Today, more than 70% of Web UI testing is being done through Selenium, a “free” open-source UI test automation framework. It is well understood that UI Testing is an important element in ensuring your software delivers a reliable customer experience.
How though can development teams, and organizations at large, maintain a high degree of confidence in those tests and overall quality of their application when unfortunately, there are so many pitfalls. In this article, learn how Parasoft helped the Stickyminds Web UI testing community understand the major Selenium challenges of stability, maintainability and long execution times and how to better identify and solve them.
Read a preview of the article below and see the full article as it appeared on Stickyminds.com here: “Enhancing Your Selenium Testing”.
Selenium offers free, open source software; is highly extensible and can run across multiple browsers, platforms, and operating systems; allows for running tests in parallel; and lets testers create tests without having to learn a scripting language, so it has been the choice for many teams.
Despite the Selenium suite’s wide-scale adoption in organizations of varying sizes and across many industries, it comes with some challenges. As with any open source tool, there’s no official user support, and the community element can complicate use. Its features are also not as rich as some other offerings, and it has problems with maintainability and scalability.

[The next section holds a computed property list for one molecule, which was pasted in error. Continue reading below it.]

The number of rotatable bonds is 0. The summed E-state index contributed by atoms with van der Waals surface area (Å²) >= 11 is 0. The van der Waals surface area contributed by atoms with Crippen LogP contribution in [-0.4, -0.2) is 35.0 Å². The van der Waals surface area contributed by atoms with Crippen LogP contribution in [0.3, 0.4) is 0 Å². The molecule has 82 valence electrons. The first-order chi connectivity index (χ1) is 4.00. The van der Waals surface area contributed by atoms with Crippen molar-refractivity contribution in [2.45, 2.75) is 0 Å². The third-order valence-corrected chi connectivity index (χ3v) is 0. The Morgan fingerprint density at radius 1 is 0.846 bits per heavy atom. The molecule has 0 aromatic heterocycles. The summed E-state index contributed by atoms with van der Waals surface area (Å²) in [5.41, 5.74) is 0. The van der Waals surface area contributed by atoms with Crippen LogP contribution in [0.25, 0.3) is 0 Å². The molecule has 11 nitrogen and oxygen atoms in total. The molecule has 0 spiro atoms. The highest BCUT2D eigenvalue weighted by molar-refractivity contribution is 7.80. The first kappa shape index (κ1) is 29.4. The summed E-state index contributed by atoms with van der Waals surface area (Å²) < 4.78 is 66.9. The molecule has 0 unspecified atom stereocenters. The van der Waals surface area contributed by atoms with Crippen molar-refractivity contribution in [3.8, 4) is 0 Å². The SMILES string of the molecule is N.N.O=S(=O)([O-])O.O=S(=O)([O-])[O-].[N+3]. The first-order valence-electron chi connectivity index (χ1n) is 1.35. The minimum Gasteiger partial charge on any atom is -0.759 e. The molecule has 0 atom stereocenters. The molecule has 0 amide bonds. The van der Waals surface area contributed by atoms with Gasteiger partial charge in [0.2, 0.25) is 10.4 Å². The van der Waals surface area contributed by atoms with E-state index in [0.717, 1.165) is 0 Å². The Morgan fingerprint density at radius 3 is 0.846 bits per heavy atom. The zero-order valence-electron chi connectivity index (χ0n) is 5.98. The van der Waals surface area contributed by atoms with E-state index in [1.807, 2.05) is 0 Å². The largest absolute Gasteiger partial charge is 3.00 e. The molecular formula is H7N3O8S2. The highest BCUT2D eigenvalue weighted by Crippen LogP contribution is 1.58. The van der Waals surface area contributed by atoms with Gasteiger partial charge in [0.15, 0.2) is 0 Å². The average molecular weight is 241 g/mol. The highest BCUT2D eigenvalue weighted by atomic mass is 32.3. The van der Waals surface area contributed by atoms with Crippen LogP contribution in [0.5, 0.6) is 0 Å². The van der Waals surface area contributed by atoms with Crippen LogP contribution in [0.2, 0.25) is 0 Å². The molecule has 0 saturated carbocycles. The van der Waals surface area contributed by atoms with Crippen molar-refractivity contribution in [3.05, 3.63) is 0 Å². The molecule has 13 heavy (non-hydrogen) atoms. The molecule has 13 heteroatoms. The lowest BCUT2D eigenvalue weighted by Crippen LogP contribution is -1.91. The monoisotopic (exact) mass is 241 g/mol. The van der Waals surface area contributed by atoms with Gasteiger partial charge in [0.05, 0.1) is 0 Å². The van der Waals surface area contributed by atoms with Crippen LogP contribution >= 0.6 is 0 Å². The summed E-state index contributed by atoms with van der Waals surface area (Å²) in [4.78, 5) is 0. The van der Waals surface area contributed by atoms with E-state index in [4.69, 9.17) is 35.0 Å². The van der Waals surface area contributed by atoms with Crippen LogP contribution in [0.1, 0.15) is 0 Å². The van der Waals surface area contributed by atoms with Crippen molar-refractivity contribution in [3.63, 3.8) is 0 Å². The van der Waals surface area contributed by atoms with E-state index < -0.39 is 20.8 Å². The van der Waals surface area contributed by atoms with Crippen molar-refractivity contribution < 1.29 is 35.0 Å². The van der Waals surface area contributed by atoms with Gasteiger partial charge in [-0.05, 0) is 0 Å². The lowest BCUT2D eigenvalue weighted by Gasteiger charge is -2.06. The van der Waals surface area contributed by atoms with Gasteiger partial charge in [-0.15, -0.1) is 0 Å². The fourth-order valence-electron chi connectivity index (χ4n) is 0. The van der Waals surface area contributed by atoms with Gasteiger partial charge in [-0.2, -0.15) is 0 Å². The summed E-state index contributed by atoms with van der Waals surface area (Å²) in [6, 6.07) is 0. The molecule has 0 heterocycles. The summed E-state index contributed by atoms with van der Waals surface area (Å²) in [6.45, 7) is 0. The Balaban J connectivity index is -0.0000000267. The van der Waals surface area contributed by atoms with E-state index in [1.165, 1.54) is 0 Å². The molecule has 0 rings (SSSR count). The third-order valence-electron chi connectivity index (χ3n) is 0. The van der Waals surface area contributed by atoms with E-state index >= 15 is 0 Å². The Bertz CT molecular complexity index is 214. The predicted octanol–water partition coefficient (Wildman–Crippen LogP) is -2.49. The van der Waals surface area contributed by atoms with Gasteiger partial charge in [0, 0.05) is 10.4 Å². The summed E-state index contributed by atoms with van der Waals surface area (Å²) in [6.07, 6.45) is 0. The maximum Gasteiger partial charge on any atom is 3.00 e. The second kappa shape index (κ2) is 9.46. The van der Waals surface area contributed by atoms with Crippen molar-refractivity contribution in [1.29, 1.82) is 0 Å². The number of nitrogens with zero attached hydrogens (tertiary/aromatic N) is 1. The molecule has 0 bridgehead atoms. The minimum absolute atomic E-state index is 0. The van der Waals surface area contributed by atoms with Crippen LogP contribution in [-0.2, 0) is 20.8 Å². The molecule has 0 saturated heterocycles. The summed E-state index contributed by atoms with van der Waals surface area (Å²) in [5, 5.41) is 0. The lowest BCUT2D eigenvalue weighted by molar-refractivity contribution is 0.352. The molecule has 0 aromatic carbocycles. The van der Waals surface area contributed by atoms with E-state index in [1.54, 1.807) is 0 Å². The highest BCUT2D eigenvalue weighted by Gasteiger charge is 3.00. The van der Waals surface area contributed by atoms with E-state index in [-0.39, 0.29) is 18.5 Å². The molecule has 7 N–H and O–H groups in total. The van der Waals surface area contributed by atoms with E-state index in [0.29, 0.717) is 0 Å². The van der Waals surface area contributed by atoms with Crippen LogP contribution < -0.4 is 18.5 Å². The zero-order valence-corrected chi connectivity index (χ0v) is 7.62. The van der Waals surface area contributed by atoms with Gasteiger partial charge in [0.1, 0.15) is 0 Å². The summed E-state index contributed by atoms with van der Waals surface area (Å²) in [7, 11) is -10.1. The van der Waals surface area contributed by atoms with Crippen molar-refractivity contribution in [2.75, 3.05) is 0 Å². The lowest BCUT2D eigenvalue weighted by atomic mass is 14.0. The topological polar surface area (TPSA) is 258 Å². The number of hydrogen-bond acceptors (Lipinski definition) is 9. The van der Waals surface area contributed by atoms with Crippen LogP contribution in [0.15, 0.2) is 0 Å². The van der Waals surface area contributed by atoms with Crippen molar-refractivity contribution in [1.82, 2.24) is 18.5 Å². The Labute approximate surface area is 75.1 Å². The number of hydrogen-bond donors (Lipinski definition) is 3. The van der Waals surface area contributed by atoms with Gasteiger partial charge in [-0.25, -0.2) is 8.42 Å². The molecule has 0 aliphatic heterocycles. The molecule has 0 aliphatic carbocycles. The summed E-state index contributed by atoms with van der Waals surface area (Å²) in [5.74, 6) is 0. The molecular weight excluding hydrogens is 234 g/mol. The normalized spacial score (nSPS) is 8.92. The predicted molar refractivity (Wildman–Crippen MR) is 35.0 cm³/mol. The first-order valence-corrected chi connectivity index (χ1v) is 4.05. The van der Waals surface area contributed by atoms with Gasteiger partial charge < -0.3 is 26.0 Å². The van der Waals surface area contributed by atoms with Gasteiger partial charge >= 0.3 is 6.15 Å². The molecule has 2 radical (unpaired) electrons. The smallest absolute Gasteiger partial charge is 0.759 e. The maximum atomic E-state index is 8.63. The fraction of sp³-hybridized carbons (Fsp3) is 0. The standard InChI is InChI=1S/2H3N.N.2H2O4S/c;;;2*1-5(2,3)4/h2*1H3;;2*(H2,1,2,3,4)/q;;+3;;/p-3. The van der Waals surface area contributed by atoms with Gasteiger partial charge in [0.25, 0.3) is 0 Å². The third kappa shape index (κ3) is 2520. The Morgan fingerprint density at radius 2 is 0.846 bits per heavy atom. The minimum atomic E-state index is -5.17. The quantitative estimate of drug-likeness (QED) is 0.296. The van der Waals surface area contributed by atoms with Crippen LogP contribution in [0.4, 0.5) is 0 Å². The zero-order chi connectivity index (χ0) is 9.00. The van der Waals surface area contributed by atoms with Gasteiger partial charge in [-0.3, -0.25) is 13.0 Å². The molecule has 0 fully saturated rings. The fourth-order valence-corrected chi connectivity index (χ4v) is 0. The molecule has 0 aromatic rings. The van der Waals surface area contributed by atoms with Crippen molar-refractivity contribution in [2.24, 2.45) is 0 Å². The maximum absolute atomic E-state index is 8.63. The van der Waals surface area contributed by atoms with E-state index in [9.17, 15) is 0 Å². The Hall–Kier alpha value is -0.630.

We talked to some experts in the test automation industry about Selenium’s reign as the tool of choice for UI testing, whether that crown is warranted, and what they think is important for teams to focus on when it comes to their test automation efforts.
Why is the industry standardizing on Selenium for web UI testing?
“Selenium is the most popular tool because it has such a large community,” said Adam Auerbach, vice president of quality engineering at EPAM Systems. “There are frameworks and information out there for free, and it’s very stable.”
He said there are other tools on the market that are starting to eat into Selenium’s presence, but Selenium is still one of the best examples of an open source tool and how it can be successful.
“Selenium is the gold standard,” Auerbach said.
Max Saperstone, director of test and automation at Coveros, agreed about its popularity.
“I wouldn’t necessarily say Selenium is a standard for web UI testing, but it absolutely has the greatest market share,” he said. “One of the reasons is Selenium has been around for 15 years. It’s been tested, and it’s trusted. It’s also free and open source, which makes it really valuable.”
Saperstone pointed out that one of the other big things that has really propelled Selenium’s success is the fact that there are many enterprise-level organizations using it for their UI testing and throwing their support behind it, including Google, IBM, and LinkedIn.
Despite adoption from large companies, Paul Grizzaffi, principal automation architect at Magenic, thinks the price is what drives the most interest.
“People like the reality or illusion of free,” he said. “The allure of free is a big powerful draw. Also, everyone else is using it, so we should, too. That’s not to say Selenium isn’t worthwhile; I like Selenium. I use it a lot.”
Still, Grizzaffi said, people often are willing to spend money on designer tools because they feel like the open source ones aren’t meeting their needs.
Read the rest of the article here on Stickyminds.com.
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